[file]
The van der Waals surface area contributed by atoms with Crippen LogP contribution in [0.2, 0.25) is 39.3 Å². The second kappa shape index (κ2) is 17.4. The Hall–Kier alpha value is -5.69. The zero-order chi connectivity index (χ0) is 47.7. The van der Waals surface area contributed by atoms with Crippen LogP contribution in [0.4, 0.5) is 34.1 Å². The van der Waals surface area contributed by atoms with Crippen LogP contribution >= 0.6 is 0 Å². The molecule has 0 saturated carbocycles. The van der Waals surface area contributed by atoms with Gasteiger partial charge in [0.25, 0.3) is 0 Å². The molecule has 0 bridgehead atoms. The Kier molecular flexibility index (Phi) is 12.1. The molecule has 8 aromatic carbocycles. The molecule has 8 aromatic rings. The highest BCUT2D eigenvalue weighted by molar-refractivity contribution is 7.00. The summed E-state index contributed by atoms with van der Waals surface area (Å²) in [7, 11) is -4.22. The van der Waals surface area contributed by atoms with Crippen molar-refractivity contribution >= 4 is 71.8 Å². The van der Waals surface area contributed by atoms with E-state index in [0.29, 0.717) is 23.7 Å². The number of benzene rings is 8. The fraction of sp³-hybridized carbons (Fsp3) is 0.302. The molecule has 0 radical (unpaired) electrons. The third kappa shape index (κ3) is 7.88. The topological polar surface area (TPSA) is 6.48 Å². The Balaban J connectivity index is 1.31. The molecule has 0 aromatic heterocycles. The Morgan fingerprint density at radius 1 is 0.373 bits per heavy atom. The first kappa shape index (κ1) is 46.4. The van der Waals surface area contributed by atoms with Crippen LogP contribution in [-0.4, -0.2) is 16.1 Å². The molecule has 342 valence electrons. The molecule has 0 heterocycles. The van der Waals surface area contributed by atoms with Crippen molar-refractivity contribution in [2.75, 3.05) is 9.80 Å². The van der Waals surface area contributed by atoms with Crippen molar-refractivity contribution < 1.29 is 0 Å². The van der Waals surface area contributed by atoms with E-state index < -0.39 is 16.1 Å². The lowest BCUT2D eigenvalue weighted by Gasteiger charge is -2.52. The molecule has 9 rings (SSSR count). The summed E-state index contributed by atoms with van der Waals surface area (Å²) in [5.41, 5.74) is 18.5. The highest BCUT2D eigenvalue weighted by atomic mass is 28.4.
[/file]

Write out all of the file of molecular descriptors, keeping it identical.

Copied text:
The van der Waals surface area contributed by atoms with Crippen LogP contribution in [0.2, 0.25) is 39.3 Å². The second kappa shape index (κ2) is 17.4. The Hall–Kier alpha value is -5.69. The zero-order chi connectivity index (χ0) is 47.7. The van der Waals surface area contributed by atoms with Crippen LogP contribution in [0.4, 0.5) is 34.1 Å². The van der Waals surface area contributed by atoms with Crippen LogP contribution >= 0.6 is 0 Å². The molecule has 0 saturated carbocycles. The van der Waals surface area contributed by atoms with Gasteiger partial charge in [0.25, 0.3) is 0 Å². The molecule has 0 bridgehead atoms. The Kier molecular flexibility index (Phi) is 12.1. The molecule has 8 aromatic carbocycles. The molecule has 8 aromatic rings. The highest BCUT2D eigenvalue weighted by molar-refractivity contribution is 7.00. The summed E-state index contributed by atoms with van der Waals surface area (Å²) in [7, 11) is -4.22. The van der Waals surface area contributed by atoms with Crippen molar-refractivity contribution >= 4 is 71.8 Å². The van der Waals surface area contributed by atoms with E-state index in [0.29, 0.717) is 23.7 Å². The number of benzene rings is 8. The fraction of sp³-hybridized carbons (Fsp3) is 0.302. The molecule has 0 radical (unpaired) electrons. The third kappa shape index (κ3) is 7.88. The topological polar surface area (TPSA) is 6.48 Å². The Balaban J connectivity index is 1.31. The molecule has 0 aromatic heterocycles. The Morgan fingerprint density at radius 1 is 0.373 bits per heavy atom. The first kappa shape index (κ1) is 46.4. The van der Waals surface area contributed by atoms with Crippen LogP contribution in [-0.4, -0.2) is 16.1 Å². The molecule has 342 valence electrons. The molecule has 0 heterocycles. The van der Waals surface area contributed by atoms with Crippen molar-refractivity contribution in [2.75, 3.05) is 9.80 Å². The van der Waals surface area contributed by atoms with Crippen molar-refractivity contribution < 1.29 is 0 Å². The van der Waals surface area contributed by atoms with E-state index < -0.39 is 16.1 Å². The lowest BCUT2D eigenvalue weighted by Gasteiger charge is -2.52. The molecule has 9 rings (SSSR count). The summed E-state index contributed by atoms with van der Waals surface area (Å²) in [5.41, 5.74) is 18.5. The highest BCUT2D eigenvalue weighted by atomic mass is 28.4.